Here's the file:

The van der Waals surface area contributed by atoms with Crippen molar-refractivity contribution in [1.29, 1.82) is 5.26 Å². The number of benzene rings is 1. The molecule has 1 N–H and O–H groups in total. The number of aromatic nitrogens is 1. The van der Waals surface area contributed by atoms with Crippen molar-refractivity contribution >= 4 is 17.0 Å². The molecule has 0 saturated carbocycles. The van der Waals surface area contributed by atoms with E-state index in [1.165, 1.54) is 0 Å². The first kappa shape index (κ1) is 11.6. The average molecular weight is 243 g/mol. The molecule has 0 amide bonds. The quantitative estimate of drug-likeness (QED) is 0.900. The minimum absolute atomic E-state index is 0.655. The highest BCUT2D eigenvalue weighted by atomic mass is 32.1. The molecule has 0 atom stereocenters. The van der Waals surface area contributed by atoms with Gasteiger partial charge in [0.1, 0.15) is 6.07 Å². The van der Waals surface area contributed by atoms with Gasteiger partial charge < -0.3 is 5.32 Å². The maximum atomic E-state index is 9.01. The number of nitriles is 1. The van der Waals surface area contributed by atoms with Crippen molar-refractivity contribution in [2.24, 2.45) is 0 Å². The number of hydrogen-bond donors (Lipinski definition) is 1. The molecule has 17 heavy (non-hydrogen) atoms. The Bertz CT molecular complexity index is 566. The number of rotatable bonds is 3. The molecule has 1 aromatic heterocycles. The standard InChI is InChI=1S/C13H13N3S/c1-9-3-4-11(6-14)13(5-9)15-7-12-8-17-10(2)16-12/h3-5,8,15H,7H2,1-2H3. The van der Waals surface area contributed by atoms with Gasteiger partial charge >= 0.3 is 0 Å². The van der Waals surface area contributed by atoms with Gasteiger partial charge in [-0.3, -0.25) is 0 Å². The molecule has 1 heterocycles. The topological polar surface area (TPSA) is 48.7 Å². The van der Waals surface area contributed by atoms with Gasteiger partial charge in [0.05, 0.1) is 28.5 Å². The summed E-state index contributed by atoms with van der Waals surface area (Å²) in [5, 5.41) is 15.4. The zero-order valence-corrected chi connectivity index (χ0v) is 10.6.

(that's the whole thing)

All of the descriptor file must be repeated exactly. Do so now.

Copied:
The van der Waals surface area contributed by atoms with Crippen molar-refractivity contribution in [1.29, 1.82) is 5.26 Å². The number of benzene rings is 1. The molecule has 1 N–H and O–H groups in total. The number of aromatic nitrogens is 1. The van der Waals surface area contributed by atoms with Crippen molar-refractivity contribution >= 4 is 17.0 Å². The molecule has 0 saturated carbocycles. The van der Waals surface area contributed by atoms with E-state index in [1.165, 1.54) is 0 Å². The first kappa shape index (κ1) is 11.6. The average molecular weight is 243 g/mol. The molecule has 0 amide bonds. The quantitative estimate of drug-likeness (QED) is 0.900. The minimum absolute atomic E-state index is 0.655. The highest BCUT2D eigenvalue weighted by atomic mass is 32.1. The molecule has 0 atom stereocenters. The van der Waals surface area contributed by atoms with Gasteiger partial charge in [0.1, 0.15) is 6.07 Å². The van der Waals surface area contributed by atoms with Gasteiger partial charge < -0.3 is 5.32 Å². The maximum atomic E-state index is 9.01. The number of nitriles is 1. The van der Waals surface area contributed by atoms with Crippen molar-refractivity contribution in [2.24, 2.45) is 0 Å². The number of hydrogen-bond donors (Lipinski definition) is 1. The molecule has 17 heavy (non-hydrogen) atoms. The Bertz CT molecular complexity index is 566. The number of rotatable bonds is 3. The molecule has 1 aromatic heterocycles. The standard InChI is InChI=1S/C13H13N3S/c1-9-3-4-11(6-14)13(5-9)15-7-12-8-17-10(2)16-12/h3-5,8,15H,7H2,1-2H3. The van der Waals surface area contributed by atoms with Gasteiger partial charge >= 0.3 is 0 Å². The van der Waals surface area contributed by atoms with Gasteiger partial charge in [-0.3, -0.25) is 0 Å². The molecule has 1 heterocycles. The topological polar surface area (TPSA) is 48.7 Å². The van der Waals surface area contributed by atoms with Gasteiger partial charge in [0.05, 0.1) is 28.5 Å². The summed E-state index contributed by atoms with van der Waals surface area (Å²) in [5, 5.41) is 15.4. The zero-order valence-corrected chi connectivity index (χ0v) is 10.6.